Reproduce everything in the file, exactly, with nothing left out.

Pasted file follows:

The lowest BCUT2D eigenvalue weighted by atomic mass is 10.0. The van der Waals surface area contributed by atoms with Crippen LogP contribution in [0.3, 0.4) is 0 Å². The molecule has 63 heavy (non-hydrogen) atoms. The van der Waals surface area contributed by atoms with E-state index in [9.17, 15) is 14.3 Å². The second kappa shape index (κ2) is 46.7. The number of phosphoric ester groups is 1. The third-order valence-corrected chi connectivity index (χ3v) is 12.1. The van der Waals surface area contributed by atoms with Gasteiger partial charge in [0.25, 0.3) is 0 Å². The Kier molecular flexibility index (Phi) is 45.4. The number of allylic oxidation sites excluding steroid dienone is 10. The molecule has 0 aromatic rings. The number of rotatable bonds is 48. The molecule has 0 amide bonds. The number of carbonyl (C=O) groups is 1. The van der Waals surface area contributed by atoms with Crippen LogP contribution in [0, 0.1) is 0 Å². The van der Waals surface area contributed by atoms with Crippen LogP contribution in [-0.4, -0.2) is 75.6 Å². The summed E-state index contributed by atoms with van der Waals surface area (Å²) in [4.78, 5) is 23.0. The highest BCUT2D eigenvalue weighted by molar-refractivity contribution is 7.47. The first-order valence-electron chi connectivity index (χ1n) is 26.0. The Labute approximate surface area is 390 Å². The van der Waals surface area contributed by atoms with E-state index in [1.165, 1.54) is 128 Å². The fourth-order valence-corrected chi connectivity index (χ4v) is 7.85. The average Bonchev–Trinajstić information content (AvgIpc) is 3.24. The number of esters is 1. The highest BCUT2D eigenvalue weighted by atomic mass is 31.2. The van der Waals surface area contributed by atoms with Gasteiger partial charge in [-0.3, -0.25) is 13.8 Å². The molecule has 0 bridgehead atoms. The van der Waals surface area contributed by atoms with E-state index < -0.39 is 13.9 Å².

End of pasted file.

The lowest BCUT2D eigenvalue weighted by atomic mass is 10.0. The van der Waals surface area contributed by atoms with Crippen LogP contribution in [0.3, 0.4) is 0 Å². The molecule has 63 heavy (non-hydrogen) atoms. The van der Waals surface area contributed by atoms with E-state index in [9.17, 15) is 14.3 Å². The second kappa shape index (κ2) is 46.7. The number of phosphoric ester groups is 1. The third-order valence-corrected chi connectivity index (χ3v) is 12.1. The van der Waals surface area contributed by atoms with Gasteiger partial charge in [0.25, 0.3) is 0 Å². The Kier molecular flexibility index (Phi) is 45.4. The number of allylic oxidation sites excluding steroid dienone is 10. The molecule has 0 aromatic rings. The number of rotatable bonds is 48. The molecule has 0 amide bonds. The number of carbonyl (C=O) groups is 1. The van der Waals surface area contributed by atoms with Crippen LogP contribution in [0, 0.1) is 0 Å². The van der Waals surface area contributed by atoms with Crippen LogP contribution in [-0.4, -0.2) is 75.6 Å². The summed E-state index contributed by atoms with van der Waals surface area (Å²) in [4.78, 5) is 23.0. The highest BCUT2D eigenvalue weighted by molar-refractivity contribution is 7.47. The first-order valence-electron chi connectivity index (χ1n) is 26.0. The Labute approximate surface area is 390 Å². The van der Waals surface area contributed by atoms with E-state index in [1.165, 1.54) is 128 Å². The fourth-order valence-corrected chi connectivity index (χ4v) is 7.85. The average Bonchev–Trinajstić information content (AvgIpc) is 3.24. The number of esters is 1. The highest BCUT2D eigenvalue weighted by atomic mass is 31.2. The van der Waals surface area contributed by atoms with Gasteiger partial charge in [-0.3, -0.25) is 13.8 Å². The molecule has 0 bridgehead atoms. The van der Waals surface area contributed by atoms with E-state index < -0.39 is 13.9 Å².